Barataria has long joked that economics is just sociology with a way of keeping score. Like most jokes, that’s an exaggeration with a kernel of truth at the heart of it. Where we should all be interested in fairly circulating wealth in a way that provides a good life for everyone and raising capital to get things done, people naturally want to know who is “winning” instead.
The stock market is the best, or worst, example of this. Where it should concentrate on raising capital for corporations, it is instead a kind of sporting match. Like any sport, it can be bet on. With the betting comes attempts to game the system which can work in the short term before it all eventually returns to the mean.
That is pretty much all that is happening right now, aside from attempts to game the overall economy with poorly considered deficits and trade wars.
Stocks are famous for falling in October for one very good reason. Earnings from the languid summer months are a bit slow, and anxiety about the upcoming winter season are always reasonable. Holiday shopping is the ultimate way of keeping score in a consumer economy, and the following January downturn is always a bit nasty.
When the market has gotten ahead of itself, as it has lately, this is especially true.
Despite all the analysis that corporations have unreasonably borrowed and slashed their way to the admittedly great profits they still have, there is an underlying strength in the economy. The problem is that stocks, as we know them, have already taken all those profits and priced nearly everything as if what comes next will execute with perfection. Combining that with flows of money into the system from around the world and the result can only be described as a bubble.
Bubbles, as we all know, eventually pop.
As of this moment, US stocks are essentially even for the year. There has been no significant gain but no significant loss. That hardly looks like a bubble bursting, but there is probably going to be more pain to come. The reason that pain has not been severe so far is twofold.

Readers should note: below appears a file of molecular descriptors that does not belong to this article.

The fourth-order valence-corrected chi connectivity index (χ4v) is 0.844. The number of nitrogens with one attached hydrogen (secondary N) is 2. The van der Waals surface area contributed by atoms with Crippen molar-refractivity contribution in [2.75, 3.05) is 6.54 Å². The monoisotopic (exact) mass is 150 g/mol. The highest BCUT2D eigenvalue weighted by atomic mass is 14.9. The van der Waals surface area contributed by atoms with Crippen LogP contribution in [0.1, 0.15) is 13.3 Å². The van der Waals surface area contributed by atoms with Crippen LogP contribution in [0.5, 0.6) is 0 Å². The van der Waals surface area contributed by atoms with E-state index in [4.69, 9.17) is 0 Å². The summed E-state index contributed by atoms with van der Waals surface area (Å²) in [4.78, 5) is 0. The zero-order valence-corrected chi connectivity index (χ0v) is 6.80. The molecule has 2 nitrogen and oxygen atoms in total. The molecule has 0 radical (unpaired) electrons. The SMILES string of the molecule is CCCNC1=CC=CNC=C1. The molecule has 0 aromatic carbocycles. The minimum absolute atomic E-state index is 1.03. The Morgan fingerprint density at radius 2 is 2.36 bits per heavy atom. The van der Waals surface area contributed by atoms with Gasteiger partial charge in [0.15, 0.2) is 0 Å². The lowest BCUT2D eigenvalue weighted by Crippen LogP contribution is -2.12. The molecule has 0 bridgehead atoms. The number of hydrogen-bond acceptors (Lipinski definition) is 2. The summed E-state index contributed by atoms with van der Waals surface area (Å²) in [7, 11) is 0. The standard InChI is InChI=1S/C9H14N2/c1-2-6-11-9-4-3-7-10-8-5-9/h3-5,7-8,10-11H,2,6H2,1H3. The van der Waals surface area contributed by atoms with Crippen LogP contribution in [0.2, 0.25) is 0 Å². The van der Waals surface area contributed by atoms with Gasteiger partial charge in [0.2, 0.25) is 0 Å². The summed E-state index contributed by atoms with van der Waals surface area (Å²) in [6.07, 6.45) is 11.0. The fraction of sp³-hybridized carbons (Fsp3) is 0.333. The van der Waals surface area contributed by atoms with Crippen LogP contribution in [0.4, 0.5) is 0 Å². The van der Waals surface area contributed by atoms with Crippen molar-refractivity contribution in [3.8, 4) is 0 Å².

First of all, the underlying world economy is relatively strong. Oil, including renewable biofuels, is being pumped at a record rate. This is the best indicator of overall health. The price of oil has crept up to the point where renewables are viable, which has to be considered the best possible overall scenario for anyone who believes in a free market. An important commodity like this, which literally fuels everything else, depends on multiple sources to remain stable – and new sources, especially greener ones, are definitely better.
More importantly, the flight to quality is continuing. Bitcoin and related vapor “currencies” are taking another thrashing, meaning that what’s really going on here is that investors are losing their appetite for nonsense. This is reversion to the sensible mean in a very big way all around.
Trump, for his part, is blaming the Federal Reserve for raising interest rates. By any reasonable measure, which is to say by calculations such as the Mankiw estimation of the Taylor Rule, the Fed Funds Rate should be about 6%, give or take. 2.25% is not even close.
The gap between the calculated rate and the current one, as shown above, tells us that inflation is going to continue to be a serious problem. This means that in real terms investors are going to be asking for a lot more from corporations. Inflationary times are well known to put pressure on corporations struggling to maintain competitive position, meaning that high inflation is always going to be bad for stocks.
The nervousness is reasonable, even in a strong global economy.
All of this sets aside the effects of a trade war, which will obviously punish US companies while fueling inflation even more. It’s not a good time to be holding stock in a gamed system which is priced for perfection given that we can see a lot of reasons for less than perfect ahead.
So is this stock market fall going to continue? The short answer is that it has been all year, at least compared to the previous ten years. There’s a chance that the underlying economy will be strong enough to prevent a nasty fall but there’s no reason to expect anything better than a reversion to the mean, which is to say that things are going to stay flat for a long time.
When keeping score, no one likes a tie. This will be read as a defeat and sign of stagnation. It’s much more important to focus on where money is going when it’s not going to the bookies who are placing little more than bets on a gamed system.